The City Hall is one of several majestic buildings constructed in the sixteenth century, when Antwerp was one of the largest and most important cities in the world.
The city hall is considered the most important Renaissance building in the Low Countries, and influenced the design of many government buildings across North and Central Europe.
During the middle of the sixteenth century, Antwerp’s old Gothic city hall, built in 1406, had become too small for the rapidly expanding city, at the time known simply as ‘the Metropolis’. The city council decided to build a new city hall just north of the existing one. Having just become the world’s most powerful commercial center – eclipsing cities such as Bruges, Genoa and even Venice – the new building was to become a symbol of the city’s wealth and power.
The city council originally intended to build the new city hall in a Gothic style, but by the time the required funds were found, Renaissance had become the new fashionable architecture style, favored by progressive artists such as Cornelis Floris II de Vriendt, who was responsible for most of the building’s appearance. The design by de Vriendt was heavily influenced by Italian architecture and, as a result, is a Flemish version of the Florentine Renaissance palaces.
Construction of the building started in 1561 and was completed four years later. The facade is richly decorated with statues, ornaments and coat of arms. In 1587 jesuits – under the instructions of the Spanish occupiers – replaced the centrally located statue of Brabo – symbol of the city – by a statue of Mary. This statue was removed in its turn in 1794, during the French occupation, and was only put back in its niche in 1831, right after the end of the Dutch occupation.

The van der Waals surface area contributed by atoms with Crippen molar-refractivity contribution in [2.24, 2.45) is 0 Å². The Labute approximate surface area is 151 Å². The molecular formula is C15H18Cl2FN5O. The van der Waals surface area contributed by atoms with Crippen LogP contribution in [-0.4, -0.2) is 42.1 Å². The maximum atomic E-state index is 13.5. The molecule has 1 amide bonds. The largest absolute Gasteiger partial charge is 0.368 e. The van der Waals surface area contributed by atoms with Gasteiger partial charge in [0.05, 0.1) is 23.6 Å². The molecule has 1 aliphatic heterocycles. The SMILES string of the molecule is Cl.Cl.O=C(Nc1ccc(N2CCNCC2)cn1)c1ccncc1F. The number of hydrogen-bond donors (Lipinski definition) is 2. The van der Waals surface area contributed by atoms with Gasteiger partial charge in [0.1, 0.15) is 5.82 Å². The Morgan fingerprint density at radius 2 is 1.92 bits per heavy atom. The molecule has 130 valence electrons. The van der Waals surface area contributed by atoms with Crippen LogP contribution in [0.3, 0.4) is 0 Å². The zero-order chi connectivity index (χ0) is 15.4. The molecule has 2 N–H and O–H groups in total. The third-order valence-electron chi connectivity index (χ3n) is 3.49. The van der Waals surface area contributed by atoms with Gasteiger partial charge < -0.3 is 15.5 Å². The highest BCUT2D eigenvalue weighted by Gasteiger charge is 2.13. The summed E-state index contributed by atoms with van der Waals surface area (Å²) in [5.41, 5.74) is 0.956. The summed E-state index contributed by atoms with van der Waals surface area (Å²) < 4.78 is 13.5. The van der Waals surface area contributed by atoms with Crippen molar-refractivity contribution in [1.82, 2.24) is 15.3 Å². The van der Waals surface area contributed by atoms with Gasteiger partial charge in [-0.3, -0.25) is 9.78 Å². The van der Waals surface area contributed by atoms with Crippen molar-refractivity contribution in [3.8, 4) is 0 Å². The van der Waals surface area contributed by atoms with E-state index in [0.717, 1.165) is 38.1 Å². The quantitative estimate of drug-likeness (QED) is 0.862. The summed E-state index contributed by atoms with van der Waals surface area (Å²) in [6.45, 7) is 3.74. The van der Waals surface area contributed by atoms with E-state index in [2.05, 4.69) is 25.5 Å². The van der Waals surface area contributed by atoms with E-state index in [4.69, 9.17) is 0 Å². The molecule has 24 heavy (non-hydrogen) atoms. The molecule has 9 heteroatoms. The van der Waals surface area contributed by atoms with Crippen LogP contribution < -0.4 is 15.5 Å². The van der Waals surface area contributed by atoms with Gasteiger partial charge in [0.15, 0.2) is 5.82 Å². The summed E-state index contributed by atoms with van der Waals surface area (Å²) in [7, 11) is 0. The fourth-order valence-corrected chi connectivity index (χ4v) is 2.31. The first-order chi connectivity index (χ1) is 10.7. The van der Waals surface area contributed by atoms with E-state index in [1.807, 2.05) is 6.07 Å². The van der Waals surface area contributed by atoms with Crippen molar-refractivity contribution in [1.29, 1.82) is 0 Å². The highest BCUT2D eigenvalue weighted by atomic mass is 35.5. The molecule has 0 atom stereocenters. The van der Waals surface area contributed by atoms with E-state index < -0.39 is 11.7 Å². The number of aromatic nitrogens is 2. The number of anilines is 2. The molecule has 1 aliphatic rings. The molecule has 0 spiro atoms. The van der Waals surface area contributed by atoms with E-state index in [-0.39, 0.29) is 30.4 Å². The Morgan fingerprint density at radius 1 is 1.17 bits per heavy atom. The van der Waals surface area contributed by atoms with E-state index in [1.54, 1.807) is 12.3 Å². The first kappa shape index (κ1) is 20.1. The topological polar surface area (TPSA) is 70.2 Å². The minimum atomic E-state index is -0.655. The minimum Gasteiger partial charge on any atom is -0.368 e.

Below this statue are three coats of arms: on the left that of the Duke of Brabant, in the middle that of the Spanish King Philip II and on the right that of the margrave of Antwerp. At the top of the building, a statue of an imperial eagle – symbol of the margrave – faces towards Aachen, at the time the seat of the Holy Roman Empire.
The ground floor of the building consisted of small shops with in total forty-five small entrances. The construction of the city hall was partly funded with the rent received from those shopkeepers.
During the Spanish Fury in 1576, the new building was set on fire by mutinous Spanish soldiers, leaving only the exterior walls standing. The city hall was rebuilt three years later, in 1579.
Most of the city hall’s sumptuous interior dates back to the nineteenth century, when the building was renovated to comply with the modern demands. The courtyard was covered, and a grand staircase was installed.
The interior is decorated with many portraits of painters, mayors, monarchs and other rulers. Nineteenth-century paintings by Henri Leys depict the city’s tumultuous history.
Throughout most of the year, the main facade of the city hall is decorated with 87 flags. The central flags on the bottom row represent Antwerp, Flanders, Belgium, Europe and the United Nations. The other flags represent countries that are member of the European Union and nations that have a consulate in Antwerp.